Picture: WERNER HILLS
Picture: WERNER HILLS

When history is written, the four days of anarchy in July this year will probably be seen as an equal milestone in SA as the events of June 16, 1976, when apartheid crumbled.

It is obvious that the events of July 9-12 were part of a planned insurrection. Transport arteries were attacked first, and then organised groups attacked infrastructure buildings and shopping malls. ATMs, warehouses and shops were broken open and then local leaders encouraged people to loot shops and warehouses.

The looting that followed was planned and instigated to exploit the dire economic circumstances and rising poverty levels in the country. Another dangerous factor was to stoke interracial conflict, which very nearly exploded in Phoenix.

The planning for such a widespread insurrection must have taken place over many days, if not weeks. Social media was widely used to mobilise. There are 8,000 police intelligence officers and staff, and probably the same number of personnel in the National Intelligence Agency (budget is classified). Given this manpower, if they were unaware of what was being planned and the scale of it, they are either utterly incompetent or were complicit. 

The police minister and police commissioner have presided over the weakening of police intelligence sections and infighting within these structures for years. They should both have been fired immediately.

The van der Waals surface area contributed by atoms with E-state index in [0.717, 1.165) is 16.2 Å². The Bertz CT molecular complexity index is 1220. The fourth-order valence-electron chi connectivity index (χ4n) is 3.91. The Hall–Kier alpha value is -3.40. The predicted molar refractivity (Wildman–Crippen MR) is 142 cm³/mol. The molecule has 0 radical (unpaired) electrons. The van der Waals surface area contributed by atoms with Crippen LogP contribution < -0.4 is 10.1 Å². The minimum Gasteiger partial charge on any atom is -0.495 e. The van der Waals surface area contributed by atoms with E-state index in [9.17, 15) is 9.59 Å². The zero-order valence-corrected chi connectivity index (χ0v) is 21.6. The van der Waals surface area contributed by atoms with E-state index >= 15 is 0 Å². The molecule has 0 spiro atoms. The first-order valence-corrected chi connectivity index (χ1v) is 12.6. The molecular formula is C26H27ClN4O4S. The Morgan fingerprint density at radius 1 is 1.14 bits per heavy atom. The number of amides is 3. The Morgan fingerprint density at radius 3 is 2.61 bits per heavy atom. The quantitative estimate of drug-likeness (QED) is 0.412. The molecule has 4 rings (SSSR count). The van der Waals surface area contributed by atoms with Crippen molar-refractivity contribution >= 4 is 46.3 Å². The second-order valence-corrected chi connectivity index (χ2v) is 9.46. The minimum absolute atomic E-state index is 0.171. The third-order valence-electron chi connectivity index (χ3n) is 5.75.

It seems that those who led and orchestrated events are mainly ANC and ANC Youth League members, many of whom are supposedly community leaders. So this looks to be a rebellion within ANC ranks in opposition to the Ramaphosa administration. This grouping is prepared to risk hundreds of deaths and the very real destruction of the economy for political ends. If they are not identified, arrested, tried and sentenced soon, this will happen again.

The last 12 years of ANC rule have been marked by increasing unemployment, poverty, poor policy implementation and a dismal administration record. Despite these huge failures, the ANC has always been able to stabilise SA and has been able to claim popular support. This is no longer so.

These events are the beginning of the end for today's governing party — it is doubtful whether it will achieve an outright majority in 2024 or 2029. Borderline metros will probably go to coalitions.

Dangerous days indeed.

Sybrand Mostert, Gardens 

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